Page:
All posts by Philip

Episode 85: Is it Time To Retire?

A recent article in The Atlantic Your Work Peak Is Earlier Than You Think started this discussion, which is particularly relevant with so many layoffs happening through mergers among the Studios.

Terence and Philip discuss the implications and how we should react.

Episode 84: What does money “buy” in production?

Recently Wistia published an original series “One, Ten, One Hundred” that examined what happens when you have $1,000, $10,000, $100,000 in a budget for – essentially – the same concept for a video.

Somewhat ironically, Wistia make a video presentation tool – Soapbox – that is the featured product in the three videos.

As well as the three videos produced by an LA Advertising Agency, the Wistia video crew created a very entertaining view of the production and drew the conclusions as to best value.

Episode 83: Revisiting Machine Learning and AI

In the year since we last discussed Machine Learning and AI applied to media production and distribution.

The series of articles by Tom Ohanian is The Complete Series on the State of Nonlinear Editing.

Episode 43: The trend to reality TV

Terence and Philip start with a discussion of why we’re trending toward reality Television away from scripted. What are the implications for workflows? Where is the distinction between documentary and reality?

There’s a discussion on reality TV production techniques. Followed by some of the ideas Philip has for saving time on the Solar Odyssey Challenge show using metadata using Time Associated Metadata inspired by OnLocation/Adobe Story workflows. Philip discusses some of the software ideas he has for metadata acquisition.

Philip mentioned a sports logging tool: the company is iCoda.

Thanks to Alpha Dogs intern Alex Talavera for editing the show and making us sound intelligent.

Episode 31: Is Branded Media the future of Production Finance?

Sponsored movies of the 70’s and 80’s were the precursor to Branded Entertainment, and it’s a major way of getting funded today. But is it the future?  Terence and Philip discuss examples and why it might be more successful.

Many thanks to Isai Espinoza for editing the show again and making us sound smart.

Episode 13: Deliverables!

Terry starts the discussion about audio levels and the perception of loudness, in the wake of the recent FCC ruling. This leads to the main discussion of deliverables: aka “pining for PAL vs NTSC”! Formats and deliverable metadata add to the complication that delivering a program has become.

The discussion veers into the endless discussion of generalist vs specialist before ending on the value of value.

Thanks as always to Zach Spell for editing the show and making us sound intelligent.

Episode 6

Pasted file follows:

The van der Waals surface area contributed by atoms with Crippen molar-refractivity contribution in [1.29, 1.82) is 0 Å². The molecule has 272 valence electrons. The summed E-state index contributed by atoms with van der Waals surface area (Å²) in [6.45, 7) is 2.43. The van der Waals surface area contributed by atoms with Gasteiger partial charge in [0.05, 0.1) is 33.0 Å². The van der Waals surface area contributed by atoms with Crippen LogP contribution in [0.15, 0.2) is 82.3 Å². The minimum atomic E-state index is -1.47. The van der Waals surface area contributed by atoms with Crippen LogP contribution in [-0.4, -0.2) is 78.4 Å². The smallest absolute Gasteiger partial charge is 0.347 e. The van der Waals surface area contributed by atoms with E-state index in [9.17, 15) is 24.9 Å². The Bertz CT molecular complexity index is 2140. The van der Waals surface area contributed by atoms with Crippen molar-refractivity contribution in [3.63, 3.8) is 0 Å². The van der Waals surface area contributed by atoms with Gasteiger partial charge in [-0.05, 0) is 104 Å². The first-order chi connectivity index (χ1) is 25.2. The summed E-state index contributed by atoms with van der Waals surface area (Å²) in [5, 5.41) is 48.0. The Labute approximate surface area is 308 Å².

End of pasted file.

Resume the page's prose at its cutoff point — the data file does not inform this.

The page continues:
The episode when Philip explains how QuickTime’s flexibility caused difficulties when imported to Final Cut Pro, which leads to a discussion on what is QuickTime; how the event-based nature of QuickTime isn’t ideal for video and what would need to change. Plus what is a framework, QTKit and what development has happened in the Cocoa-ization of QuickTime, necessary for any future Cocoa 64 bit Final Cut Pro. And a short discussion on the pleasures of Flash.

Note: Although Philip says “no QuickTime on an iPhone” the player shows the QuickTime icon but that’s the only thing in common with QuickTime on Mac OS X.

UPDATE: Just came across a Cocoa Heads presentation on AV Foundation on Slideshare that doesn’t seem to be covered by an NDA. From what I understand AV Foundation “replaces” QT in the iOS. Check out page 14 and 29 in particular.  Also slide 9 – how far has QTkit come with Classes and Methods and how far has AV Foundation came.

I wrote more at my blog Introducing AV Foundation and the future of QuickTime.

Episode 5

Terence and Philip talk about “What to do if you’re starting out now” in production or post, and why Advertising is a “bad deal for everyone” and what the alternatives are. The growth of Internet broadband and what’s happening in Australia coming full circle back to what to do if you’re starting out now.

Episode 4

This week Terence and Philip start in on format wars and how we deal with them, particularly acquisition formats vs editing and delivery formats. Is native better? Terry tells us about Super LoiLoScope, which apparently can play anything.

Discussion moves to the advantages of “new code” and the role of Randy Ubilos at Apple.  Then on to the relative merits of ProRes and DNxHD codecs, including “offline” quality. Plus working from multiple sources.

Then conjecture on what happens if we took all the metadata (including location) for cameras from a concert, and let every person watching switch their own view, which leads to discussion of latency.

Eventually the discussion reaches iMovie on iPhone and the role of location metadata.

Update: In this episode Philip refers to an amusing presentation at the MediaMotion Ball by Brian Maffitt. Carey Dissmore provided the link. http://imugonline.com/events/2008/video.shtml Video 1 about 2’20” in Brian starts to discuss how much better everything was going to be in the future.